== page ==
December 20, 2005

Parent Tricks #1: Toddler Meals

By the time my son was three he was refusing to eat anything other than chicken nuggets, hot dogs and ice cream. This is not unusual, and I’ve seen and heard a number of parents struggle with this particular issue – including the parents of many of my son’s friends.

After a second-trimester miscarriage, a threat from my son’s pediatrician regarding his stubbornly low weight, and a particularly difficult food-related battle with him (he was throwing spaghetti across the kitchen and onto my parent's brand new pale blue carpet) I reached a state of depression and frustration in which I was seriously afraid that I was going to haul off and smack him.

His absolute power was corrupting absolutely.

That's when I knew that I had to take drastic action. I wasn’t going to let the toddler be in charge of our mealtimes and my sanity any more. As long as my kid was (hyper)active and happy, why should I care what other people thought of his little stick legs?

So I made a Family Rule: Everyone had to have at least a bite-sized portion of every dish in a given meal on our plate, and we had to finish everything on that plate if we were going to eat or drink anything except water before the next meal. And that included the long gap between dinner and breakfast.

We made no comment or faces if someone asked to be excused before he finished his plate, or if he refused to eat one of the items on that plate - that decision was entirely up to him. That meant there would be no juice, no fruit, nothing but water available until the next meal... but if we weren’t hungry enough to finish our dinner, then that was a reasonable option to take.

I did make one adjunct rule: we could each choose three food items that would be exempted from the first rule – we either would never cook those items or we would offer an alternate item for substitution. Our son chose liver, tuna, and (clever boy) ‘spicy’.

Was it easy? Well, not for a week or so. We spent a day in graduated tantrums; we endured another week or so of watching our child stagger dramatically through the kitchen with his cheeks sucked in, whimpering that he was staaaaaaarving. We cheerfully replied that the next meal was in X number of hours, and if he finished what was on his plate at that point he could have seconds of whatever he liked and snacks between meals. Would he like some water now?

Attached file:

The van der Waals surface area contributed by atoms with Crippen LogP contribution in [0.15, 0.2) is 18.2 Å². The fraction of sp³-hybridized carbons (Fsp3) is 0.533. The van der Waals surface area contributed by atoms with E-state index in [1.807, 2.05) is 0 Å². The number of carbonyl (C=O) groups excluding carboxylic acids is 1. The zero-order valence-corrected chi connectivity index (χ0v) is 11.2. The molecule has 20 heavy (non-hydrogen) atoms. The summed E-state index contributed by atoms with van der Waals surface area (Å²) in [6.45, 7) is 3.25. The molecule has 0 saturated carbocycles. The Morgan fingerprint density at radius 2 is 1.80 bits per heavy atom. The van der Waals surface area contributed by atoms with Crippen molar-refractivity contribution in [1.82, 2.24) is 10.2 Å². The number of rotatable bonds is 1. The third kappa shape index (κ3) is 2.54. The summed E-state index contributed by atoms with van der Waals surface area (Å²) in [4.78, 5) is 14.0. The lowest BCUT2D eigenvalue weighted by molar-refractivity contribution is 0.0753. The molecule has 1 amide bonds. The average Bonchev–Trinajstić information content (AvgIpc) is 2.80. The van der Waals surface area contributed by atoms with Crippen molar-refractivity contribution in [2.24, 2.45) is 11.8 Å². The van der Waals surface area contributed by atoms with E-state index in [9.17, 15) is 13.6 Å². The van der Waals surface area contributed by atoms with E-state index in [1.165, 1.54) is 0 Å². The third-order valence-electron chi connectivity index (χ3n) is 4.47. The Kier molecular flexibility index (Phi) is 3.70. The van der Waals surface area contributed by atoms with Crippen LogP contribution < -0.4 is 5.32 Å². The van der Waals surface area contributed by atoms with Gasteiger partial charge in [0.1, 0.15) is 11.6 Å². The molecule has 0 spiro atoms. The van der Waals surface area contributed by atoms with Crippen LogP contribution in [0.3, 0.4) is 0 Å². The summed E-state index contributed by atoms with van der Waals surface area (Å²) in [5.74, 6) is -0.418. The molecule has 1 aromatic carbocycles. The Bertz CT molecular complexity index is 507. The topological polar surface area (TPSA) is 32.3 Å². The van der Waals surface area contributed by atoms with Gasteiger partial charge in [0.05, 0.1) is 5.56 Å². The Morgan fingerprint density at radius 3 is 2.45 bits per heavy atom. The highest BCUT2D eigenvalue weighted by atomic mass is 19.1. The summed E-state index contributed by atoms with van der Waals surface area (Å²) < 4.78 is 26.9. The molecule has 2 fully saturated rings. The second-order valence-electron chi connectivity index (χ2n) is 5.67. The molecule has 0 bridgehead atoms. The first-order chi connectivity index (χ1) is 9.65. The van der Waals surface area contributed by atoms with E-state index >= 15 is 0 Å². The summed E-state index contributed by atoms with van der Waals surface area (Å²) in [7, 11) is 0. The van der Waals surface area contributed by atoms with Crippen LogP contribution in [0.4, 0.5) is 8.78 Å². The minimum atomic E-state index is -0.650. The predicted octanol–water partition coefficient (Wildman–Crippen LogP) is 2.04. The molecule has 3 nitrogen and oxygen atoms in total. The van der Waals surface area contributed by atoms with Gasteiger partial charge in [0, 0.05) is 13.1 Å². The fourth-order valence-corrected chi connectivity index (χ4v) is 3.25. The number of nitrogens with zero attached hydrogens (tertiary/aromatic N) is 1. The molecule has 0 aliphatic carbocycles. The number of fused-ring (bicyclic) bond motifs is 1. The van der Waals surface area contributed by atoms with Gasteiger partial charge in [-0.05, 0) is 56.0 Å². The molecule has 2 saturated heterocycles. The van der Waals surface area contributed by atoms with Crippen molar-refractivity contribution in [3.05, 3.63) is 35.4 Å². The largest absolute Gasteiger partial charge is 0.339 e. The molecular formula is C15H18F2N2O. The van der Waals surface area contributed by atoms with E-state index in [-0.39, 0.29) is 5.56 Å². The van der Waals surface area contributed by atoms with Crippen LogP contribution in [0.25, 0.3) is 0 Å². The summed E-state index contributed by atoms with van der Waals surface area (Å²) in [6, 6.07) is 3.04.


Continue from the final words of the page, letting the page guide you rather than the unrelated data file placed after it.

And for that week he tested our resolve – I think he maybe ate two ounces of food altogether. But we stayed firm. If he was able to climb to the ceiling on a mountain he’d single-handedly constructed of my aunt’s basement furniture in less than 5 minutes, he obviously wasn’t starving to death.

(I do recommend starting this program during a week when you don’t plan to have visitors, particularly doting grandmothers and aunties. They tend to be convinced by these amateur theatrics that your child is going to either die or be permanently scarred, and shoot powerful guilt-inducing rays at you through their eyes.)

The upshot, though, is that after the rules were accepted as unchangeable, our kid became the world’s most adventurous eater. He’s had squid, raw oysters, skate (why is it that so many suspect foods come from the ocean?), all sorts of wild game, food from all over the world… any food that’s been offered, he’s been willing to try. And he likes most things. He’ll even eat tuna and ‘spicy’ now.

Still not real big on the liver, if it’s not in pâté form. I’m with him on that.

In the meantime, his friends are mostly resistant to eating new things, and many of them still have very limited diets. Sad. And a pain in the patoot to host at parties.

My point is that my kid has gained a lot (though not much weight) by being able to enjoy such a wide range of foodstuffs. We weren’t doing him any favors by allowing him to limit his own experience that way. Three year olds don’t have the experience to understand the ramifications of their decisions – that’s why they are raised by adults instead of by other three year olds.

Well, that and they need someone tall enough to reach the top shelves at Toys R Way 2 Expensive…


Blogger renee said...

I like that plan - food struggles with kids are so hard!

8:11 AM  
Blogger mE said...

Our lives were *so* much more peaceful after that!

My son is what the teachers like to call 'spirited' and what I like to call 'opinionated and stubborn as an Irish Mule'. Luckily he's always had an innate sense of Fairness, so as long as our explanations/rules made sense and he could see that it was applied evenhandedly, he would usually settle down and abide by it.

That mealtime rule and the 'Yes Trick' both made our lives so easy and peaceful that I became largely unaware of how difficult my child could be, until we had Parent/Teacher conferences.

I'd better do a bit on the Yes Trick! That'll be the next one (or maybe the one after the next, if I feel I have to do one on the Fabulous Susan or some other immediate Life Occurance).

9:56 AM  
Blogger Chris said...

Good for you! My friend Lisa's kids started out promisingly (eating very hot Thai food and enjoying it), but started to lose a little food flexibility when they started daycare. She's adopted a similar plan to yours, and swears by it.

6:04 PM  

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